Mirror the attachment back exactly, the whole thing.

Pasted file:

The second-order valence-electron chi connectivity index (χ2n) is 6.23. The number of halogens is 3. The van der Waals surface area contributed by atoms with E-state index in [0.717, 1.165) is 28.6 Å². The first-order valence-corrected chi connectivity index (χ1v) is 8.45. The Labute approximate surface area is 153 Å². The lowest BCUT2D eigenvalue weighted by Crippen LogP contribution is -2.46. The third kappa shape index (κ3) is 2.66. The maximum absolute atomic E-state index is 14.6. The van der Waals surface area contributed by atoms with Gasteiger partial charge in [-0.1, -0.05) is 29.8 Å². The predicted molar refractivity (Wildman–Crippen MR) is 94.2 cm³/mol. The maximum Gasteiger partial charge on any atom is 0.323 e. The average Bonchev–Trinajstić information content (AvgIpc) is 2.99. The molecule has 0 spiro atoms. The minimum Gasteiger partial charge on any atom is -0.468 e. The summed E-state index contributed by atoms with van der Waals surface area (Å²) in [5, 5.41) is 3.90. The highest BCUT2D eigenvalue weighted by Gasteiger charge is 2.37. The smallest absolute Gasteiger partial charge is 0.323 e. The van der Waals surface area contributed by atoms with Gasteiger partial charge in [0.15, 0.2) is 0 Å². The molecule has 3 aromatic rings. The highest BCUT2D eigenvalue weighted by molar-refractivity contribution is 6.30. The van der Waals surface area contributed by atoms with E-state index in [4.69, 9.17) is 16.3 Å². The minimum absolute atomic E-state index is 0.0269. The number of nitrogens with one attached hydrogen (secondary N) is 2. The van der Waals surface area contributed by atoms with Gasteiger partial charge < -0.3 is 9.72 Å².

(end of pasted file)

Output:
The second-order valence-electron chi connectivity index (χ2n) is 6.23. The number of halogens is 3. The van der Waals surface area contributed by atoms with E-state index in [0.717, 1.165) is 28.6 Å². The first-order valence-corrected chi connectivity index (χ1v) is 8.45. The Labute approximate surface area is 153 Å². The lowest BCUT2D eigenvalue weighted by Crippen LogP contribution is -2.46. The third kappa shape index (κ3) is 2.66. The maximum absolute atomic E-state index is 14.6. The van der Waals surface area contributed by atoms with Gasteiger partial charge in [-0.1, -0.05) is 29.8 Å². The predicted molar refractivity (Wildman–Crippen MR) is 94.2 cm³/mol. The maximum Gasteiger partial charge on any atom is 0.323 e. The average Bonchev–Trinajstić information content (AvgIpc) is 2.99. The molecule has 0 spiro atoms. The minimum Gasteiger partial charge on any atom is -0.468 e. The summed E-state index contributed by atoms with van der Waals surface area (Å²) in [5, 5.41) is 3.90. The highest BCUT2D eigenvalue weighted by Gasteiger charge is 2.37. The smallest absolute Gasteiger partial charge is 0.323 e. The van der Waals surface area contributed by atoms with Gasteiger partial charge in [0.15, 0.2) is 0 Å². The molecule has 3 aromatic rings. The highest BCUT2D eigenvalue weighted by molar-refractivity contribution is 6.30. The van der Waals surface area contributed by atoms with E-state index in [4.69, 9.17) is 16.3 Å². The minimum absolute atomic E-state index is 0.0269. The number of nitrogens with one attached hydrogen (secondary N) is 2. The van der Waals surface area contributed by atoms with Gasteiger partial charge < -0.3 is 9.72 Å².